Not A Drop Safe to Drink

More reports of PFOA contamination in Hoosick Falls and Petersburgh

After recent proclamations issued by state officials ensuring Hoosick Falls residents that they have safe, clean drinking water, another source of contamination is raising concern over the validity of that claim. This time, the town of Petersburgh is exhibiting high levels of contamination.

The source of pollution is leakage in dumps, and poses a great threat to the health and safety of groundwater sources. This leakage is assumed to have occurred, leading many to second-guess the testing by the Department of Environmental Conservation (DEC). In Hoosick Falls, tests confirmed by the DEC indicate 21,000 parts per trillion (ppt) of PFOA, with 18,000 ppt in the groundwater at the former St.Gobain factory where the pollutant originated.  In Petersburgh, just south of Hoosick Falls, a bright brown liquid was reported to be leaking from a dump into a local stream, with levels of approximately 4,000 ppt of PFOA.

Despite these levels of PFOA being the highest ever recorded in the state, neither village have been deemed as a Superfund site; nor has the true source of the pollution been determined for Petersburgh. The DEC has yet to issue a warning for the village, so local authorities have issued their own warnings to residents stating that the waters are unsafe to swim in, and that any fish caught should be discarded. The DEC has failed to meet the request under the Freedom of Information Act in November 2015, the other St. Gobain site in Hoosick Falls has yet to be tested for PFOA, and the DEC has not released any new information to indicate that all the sources of PFOA have been found, in addition to the testing that will prove that private wells nearby are not currently or at risk of being contaminated.

As was the issue with Hoosick Falls, the water of those living near the now-closed dump in Petersburgh has not been tested for PFOA. Residents are concerned that their voices will go unheard, as they are members of a relatively small population of people.

Across the board, we have seen members from both parties join in demanding an increase in transparency and communication revolving around the increasing number of water quality cases occurring throughout the state. Finally, legislative hearings have been scheduled to address PFOA contamination in Hoosick Falls and Petersburgh.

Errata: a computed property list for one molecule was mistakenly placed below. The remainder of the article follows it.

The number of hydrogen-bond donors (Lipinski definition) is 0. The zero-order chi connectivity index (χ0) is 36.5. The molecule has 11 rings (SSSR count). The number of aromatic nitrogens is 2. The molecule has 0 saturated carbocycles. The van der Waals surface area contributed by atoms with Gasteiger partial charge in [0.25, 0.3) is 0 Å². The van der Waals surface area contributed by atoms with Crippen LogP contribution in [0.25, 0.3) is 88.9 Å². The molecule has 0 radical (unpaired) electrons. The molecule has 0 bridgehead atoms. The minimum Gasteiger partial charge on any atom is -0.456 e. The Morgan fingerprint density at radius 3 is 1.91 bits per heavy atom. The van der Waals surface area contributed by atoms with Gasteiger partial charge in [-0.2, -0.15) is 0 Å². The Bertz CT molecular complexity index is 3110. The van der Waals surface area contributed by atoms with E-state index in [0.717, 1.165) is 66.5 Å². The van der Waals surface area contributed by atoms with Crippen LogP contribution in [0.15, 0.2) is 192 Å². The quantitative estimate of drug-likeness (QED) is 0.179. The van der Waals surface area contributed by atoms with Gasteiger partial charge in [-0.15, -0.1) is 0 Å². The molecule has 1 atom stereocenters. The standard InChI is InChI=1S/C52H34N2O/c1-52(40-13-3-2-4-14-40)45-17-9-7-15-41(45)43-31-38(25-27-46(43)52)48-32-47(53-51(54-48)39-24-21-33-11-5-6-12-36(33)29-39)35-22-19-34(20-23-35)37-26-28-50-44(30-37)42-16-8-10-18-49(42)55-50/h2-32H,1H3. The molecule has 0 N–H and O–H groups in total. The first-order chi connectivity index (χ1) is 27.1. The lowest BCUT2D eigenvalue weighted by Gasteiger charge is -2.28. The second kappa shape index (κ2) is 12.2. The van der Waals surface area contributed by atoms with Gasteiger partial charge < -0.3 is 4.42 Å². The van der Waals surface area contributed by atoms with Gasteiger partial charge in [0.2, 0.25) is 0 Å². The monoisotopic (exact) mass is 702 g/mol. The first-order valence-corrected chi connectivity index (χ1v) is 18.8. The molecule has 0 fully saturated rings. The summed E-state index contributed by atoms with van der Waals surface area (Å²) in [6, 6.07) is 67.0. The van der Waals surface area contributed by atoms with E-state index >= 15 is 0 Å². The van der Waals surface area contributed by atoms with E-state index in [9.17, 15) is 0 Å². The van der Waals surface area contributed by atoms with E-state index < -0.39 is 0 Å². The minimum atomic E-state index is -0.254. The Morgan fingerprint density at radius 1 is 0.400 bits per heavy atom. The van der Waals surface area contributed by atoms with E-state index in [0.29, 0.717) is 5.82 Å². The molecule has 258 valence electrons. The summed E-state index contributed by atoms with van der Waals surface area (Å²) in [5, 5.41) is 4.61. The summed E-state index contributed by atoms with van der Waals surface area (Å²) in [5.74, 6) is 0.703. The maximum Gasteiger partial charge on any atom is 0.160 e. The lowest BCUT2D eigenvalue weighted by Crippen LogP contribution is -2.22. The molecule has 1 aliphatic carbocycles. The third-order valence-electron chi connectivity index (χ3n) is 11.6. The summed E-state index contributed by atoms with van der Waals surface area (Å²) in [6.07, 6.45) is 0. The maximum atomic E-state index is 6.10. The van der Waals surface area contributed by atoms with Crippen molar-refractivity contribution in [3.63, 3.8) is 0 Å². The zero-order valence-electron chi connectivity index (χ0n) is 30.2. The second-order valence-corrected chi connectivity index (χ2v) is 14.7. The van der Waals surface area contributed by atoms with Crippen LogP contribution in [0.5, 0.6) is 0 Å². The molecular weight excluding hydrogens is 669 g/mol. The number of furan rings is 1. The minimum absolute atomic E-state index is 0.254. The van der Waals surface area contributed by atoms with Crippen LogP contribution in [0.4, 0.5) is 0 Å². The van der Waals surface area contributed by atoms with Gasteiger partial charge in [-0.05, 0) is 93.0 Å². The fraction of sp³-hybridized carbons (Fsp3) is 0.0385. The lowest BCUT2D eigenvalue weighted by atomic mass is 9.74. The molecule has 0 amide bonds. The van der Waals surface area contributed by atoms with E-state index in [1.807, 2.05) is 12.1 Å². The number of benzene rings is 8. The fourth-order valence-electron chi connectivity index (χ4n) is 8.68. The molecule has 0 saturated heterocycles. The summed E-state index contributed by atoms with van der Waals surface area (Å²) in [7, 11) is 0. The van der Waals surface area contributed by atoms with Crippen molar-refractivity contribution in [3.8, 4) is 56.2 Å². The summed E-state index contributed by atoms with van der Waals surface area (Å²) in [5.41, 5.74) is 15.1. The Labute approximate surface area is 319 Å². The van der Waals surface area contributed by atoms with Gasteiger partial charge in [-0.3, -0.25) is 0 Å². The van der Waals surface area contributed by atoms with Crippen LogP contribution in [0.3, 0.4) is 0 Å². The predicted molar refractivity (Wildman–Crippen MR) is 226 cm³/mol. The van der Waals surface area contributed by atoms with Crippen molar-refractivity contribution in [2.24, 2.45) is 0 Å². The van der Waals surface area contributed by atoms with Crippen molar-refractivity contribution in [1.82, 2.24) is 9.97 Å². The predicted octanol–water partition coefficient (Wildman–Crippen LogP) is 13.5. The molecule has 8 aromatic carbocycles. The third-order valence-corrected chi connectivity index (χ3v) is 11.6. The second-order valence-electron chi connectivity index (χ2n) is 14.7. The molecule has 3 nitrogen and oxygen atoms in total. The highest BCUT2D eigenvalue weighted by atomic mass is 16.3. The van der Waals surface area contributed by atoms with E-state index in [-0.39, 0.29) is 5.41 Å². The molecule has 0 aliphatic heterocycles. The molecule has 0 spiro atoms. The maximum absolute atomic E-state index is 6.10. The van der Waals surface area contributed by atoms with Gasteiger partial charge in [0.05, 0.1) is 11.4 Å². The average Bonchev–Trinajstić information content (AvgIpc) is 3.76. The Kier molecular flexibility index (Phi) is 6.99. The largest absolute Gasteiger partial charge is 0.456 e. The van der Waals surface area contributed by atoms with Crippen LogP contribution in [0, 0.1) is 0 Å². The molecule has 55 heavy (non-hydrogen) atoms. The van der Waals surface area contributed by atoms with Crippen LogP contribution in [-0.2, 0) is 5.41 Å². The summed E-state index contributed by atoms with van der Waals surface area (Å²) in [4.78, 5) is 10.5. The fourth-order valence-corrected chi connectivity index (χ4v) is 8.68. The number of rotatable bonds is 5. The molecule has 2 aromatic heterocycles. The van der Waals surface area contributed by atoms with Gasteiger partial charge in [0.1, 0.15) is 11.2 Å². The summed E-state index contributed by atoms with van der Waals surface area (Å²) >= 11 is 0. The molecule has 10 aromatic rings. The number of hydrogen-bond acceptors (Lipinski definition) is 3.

Until recently, lawmakers were pushing back, stating that there was no need to hold hearings, since the focus was on “looking forward, not back.”  That was not enough to satisfy the senate or the assembly. U.S. Sens. Charles Schumer and Kirsten Gillibrand, joined by GOP Assemblyman Steve McLaughlin and Republican US Representative Chris Gibson, have all sought hearings – with state hearings being accelerated as the possibility of federal hearings on the issues of water quality in New York State was raised.

The dates of these public hearings are not set in stone, but will be held in Albany and Suffolk counties, with testimonies heard by Environmental Conservation Chair, Steve Englebright and Health Committee Chair, Richard Gottfried. A statement by Gottfried shows that lawmakers are open to hear the public’s opinion on water quality and what the issues are with water contamination and current policies in building better infrastructure to protect the public’s access to safe and clean water.

Given the severity of the PFOA pollution, US Senator Kirsten Gillibrand is holding a roundtable discussion to address the issue of water quality in Hoosick Falls. The purpose of the roundtable is to allow the Senator to hear from individuals how the PFOA contamination has impacted their lives. Proper mitigation of this issue, and the prevention of future incidents can hopefully be resolved through Sen. Marchione’s bill, S8624A to make it easier for residents to file lawsuits facing repercussions of the contamination.